Chow Yun-Fat in Jiang Wen’s Let The Bullets Fly (opens in the U.S. on March 2)

With all of the polish and scale of a modern Chinese blockbuster but none of the pretense or clumsiness, Let The Bullets Fly is as fun to watch as it is stylish and epic. Unlike most of its big-budgeted, all-star peers from the Mainland, its audience members won’t feel like they’re going to be tested on an overblown and somewhat historically based script. If they look down at their cell phones, the only thing they’ll miss out on is well-delivered, clever dialogue from a stellar lineup of actors.

Rising director and world-class actor Jiang Wen (In The Heat of the Sun, Red Sorghum) casts himself as the protagonist of this Western-flavored, action-sprinkled black comedy set in the 1920s: a bandit who seizes the governorship of Goose Town in order to skim money off the rich. It’s a tremendously juicy role in which he gets to display leadership, smarts, and ruthlessness, yet it pales in contrast to his on-screen adversary. Chow Yun-Fat plays the village’s gangster overlord with reckless abandon. The much-loved actor references his entire career, from the coolness of The Killer to the goofiness of God of Gamblers, and his true asset is proven not to be stylized use of firearms but endless charisma. An otherwise exceptional actor such as Ge You (To Live, Farewell My Concubine) can only be a foil as the obsequious, everyman adviser who brings the two together and can’t quite escape their escalating games of cat-and-mouse which ensue.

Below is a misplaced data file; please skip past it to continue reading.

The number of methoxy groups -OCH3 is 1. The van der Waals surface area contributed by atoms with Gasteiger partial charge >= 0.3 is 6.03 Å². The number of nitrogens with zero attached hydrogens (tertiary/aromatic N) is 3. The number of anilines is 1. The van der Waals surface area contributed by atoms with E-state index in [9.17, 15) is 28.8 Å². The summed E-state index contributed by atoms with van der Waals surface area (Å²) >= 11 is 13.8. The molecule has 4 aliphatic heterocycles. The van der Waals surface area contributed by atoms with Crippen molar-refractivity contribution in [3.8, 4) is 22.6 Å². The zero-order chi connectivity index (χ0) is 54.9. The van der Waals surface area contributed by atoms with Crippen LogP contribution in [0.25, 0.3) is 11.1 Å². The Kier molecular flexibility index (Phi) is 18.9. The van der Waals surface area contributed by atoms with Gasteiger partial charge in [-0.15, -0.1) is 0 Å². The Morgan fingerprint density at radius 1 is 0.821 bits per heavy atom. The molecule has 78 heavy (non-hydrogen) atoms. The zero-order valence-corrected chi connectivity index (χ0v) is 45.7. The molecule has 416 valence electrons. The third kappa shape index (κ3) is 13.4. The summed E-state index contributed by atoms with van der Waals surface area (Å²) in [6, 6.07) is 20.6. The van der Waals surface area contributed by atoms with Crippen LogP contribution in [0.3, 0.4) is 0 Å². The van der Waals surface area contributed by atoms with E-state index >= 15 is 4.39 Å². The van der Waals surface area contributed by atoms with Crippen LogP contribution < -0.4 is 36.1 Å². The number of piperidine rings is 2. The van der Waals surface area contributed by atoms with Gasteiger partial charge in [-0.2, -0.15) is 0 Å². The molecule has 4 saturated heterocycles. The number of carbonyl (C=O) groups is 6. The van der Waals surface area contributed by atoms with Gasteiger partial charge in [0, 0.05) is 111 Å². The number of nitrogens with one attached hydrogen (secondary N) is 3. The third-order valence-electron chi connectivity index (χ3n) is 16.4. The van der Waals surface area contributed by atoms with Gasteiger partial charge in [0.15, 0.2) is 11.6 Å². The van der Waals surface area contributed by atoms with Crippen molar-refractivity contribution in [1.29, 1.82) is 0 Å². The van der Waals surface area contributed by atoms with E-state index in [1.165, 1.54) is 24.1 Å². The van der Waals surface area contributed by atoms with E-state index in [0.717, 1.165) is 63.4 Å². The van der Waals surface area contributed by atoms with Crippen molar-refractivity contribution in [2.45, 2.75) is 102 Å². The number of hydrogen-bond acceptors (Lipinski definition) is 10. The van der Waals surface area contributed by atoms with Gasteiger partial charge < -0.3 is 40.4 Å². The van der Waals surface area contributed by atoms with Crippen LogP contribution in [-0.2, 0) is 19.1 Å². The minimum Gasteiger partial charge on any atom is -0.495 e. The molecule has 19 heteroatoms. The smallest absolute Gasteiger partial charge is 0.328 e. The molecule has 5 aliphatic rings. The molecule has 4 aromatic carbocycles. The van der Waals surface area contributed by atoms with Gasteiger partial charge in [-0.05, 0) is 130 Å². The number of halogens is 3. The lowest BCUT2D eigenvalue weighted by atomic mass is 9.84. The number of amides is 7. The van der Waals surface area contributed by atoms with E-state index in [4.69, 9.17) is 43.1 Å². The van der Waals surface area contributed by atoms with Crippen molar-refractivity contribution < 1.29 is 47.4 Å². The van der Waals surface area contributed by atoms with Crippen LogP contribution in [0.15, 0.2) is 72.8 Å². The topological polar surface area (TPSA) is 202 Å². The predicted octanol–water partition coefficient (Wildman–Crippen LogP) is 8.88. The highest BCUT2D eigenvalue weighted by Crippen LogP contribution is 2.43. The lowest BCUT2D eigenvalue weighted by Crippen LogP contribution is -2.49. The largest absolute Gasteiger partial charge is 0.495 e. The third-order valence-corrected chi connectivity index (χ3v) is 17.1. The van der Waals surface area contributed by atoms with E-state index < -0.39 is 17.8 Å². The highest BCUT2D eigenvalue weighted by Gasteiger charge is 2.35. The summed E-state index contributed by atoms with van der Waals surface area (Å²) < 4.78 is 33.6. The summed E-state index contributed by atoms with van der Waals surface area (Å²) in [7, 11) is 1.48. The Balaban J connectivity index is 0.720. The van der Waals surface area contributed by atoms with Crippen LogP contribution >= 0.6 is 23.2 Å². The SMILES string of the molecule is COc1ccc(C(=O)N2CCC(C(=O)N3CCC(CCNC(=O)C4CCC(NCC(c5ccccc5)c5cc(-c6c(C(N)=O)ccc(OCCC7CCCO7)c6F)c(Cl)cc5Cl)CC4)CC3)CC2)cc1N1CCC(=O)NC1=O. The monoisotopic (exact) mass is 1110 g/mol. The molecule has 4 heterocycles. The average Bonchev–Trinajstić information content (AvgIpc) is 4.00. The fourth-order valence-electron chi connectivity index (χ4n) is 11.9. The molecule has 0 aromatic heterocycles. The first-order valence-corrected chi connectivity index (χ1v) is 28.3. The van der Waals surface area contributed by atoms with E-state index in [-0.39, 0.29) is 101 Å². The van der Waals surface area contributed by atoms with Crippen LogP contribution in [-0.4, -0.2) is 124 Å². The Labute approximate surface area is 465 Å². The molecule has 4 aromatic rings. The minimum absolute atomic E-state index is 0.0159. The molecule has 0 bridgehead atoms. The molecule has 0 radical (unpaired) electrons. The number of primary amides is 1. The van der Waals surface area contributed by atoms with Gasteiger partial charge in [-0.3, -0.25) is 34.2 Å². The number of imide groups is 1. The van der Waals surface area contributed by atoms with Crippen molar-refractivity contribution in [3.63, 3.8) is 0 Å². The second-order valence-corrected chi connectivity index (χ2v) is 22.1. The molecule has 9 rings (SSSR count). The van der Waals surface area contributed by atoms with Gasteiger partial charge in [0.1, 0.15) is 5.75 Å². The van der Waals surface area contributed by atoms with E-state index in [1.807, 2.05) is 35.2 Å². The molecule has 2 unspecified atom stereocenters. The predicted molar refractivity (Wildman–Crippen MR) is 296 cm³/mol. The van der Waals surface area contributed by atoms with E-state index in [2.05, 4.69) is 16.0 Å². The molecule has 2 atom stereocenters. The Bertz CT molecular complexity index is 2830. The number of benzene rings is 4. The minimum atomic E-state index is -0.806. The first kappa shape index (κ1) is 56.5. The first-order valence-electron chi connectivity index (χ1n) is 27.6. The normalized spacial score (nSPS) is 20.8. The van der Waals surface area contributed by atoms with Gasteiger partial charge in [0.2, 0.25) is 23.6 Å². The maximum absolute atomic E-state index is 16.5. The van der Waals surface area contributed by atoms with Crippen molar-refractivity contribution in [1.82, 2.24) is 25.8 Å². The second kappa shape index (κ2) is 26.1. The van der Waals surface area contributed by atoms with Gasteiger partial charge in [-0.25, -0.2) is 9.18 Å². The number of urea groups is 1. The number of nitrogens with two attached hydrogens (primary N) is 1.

Populating the historically unique and architecturally potent setting of Kaiping with a gang that wears masks resembling Mahjongg tiles, an array of hookers, and Chow playing his character’s half-wit body double, Jiang has no qualms mixing high and low, intrigue and comedy, or profound and profane themes. The legitimacy of government, marriage, and loyalty of any kind is questioned one after another, but whether he is depicting a ruthless-but-ultimately-pathetic power struggle between thugs or providing commentary on the interchangeability of those in power is neither clear nor important. What matters is that the film delivers on multiple levels without compromise–humor, action, tension, violence–while telling tightly sewn story with the coolest of actors.

Well worth supporting on big screens across the U.S. starting on March 2, although you can watch it on demand as well. Check out the trailer and theaters at

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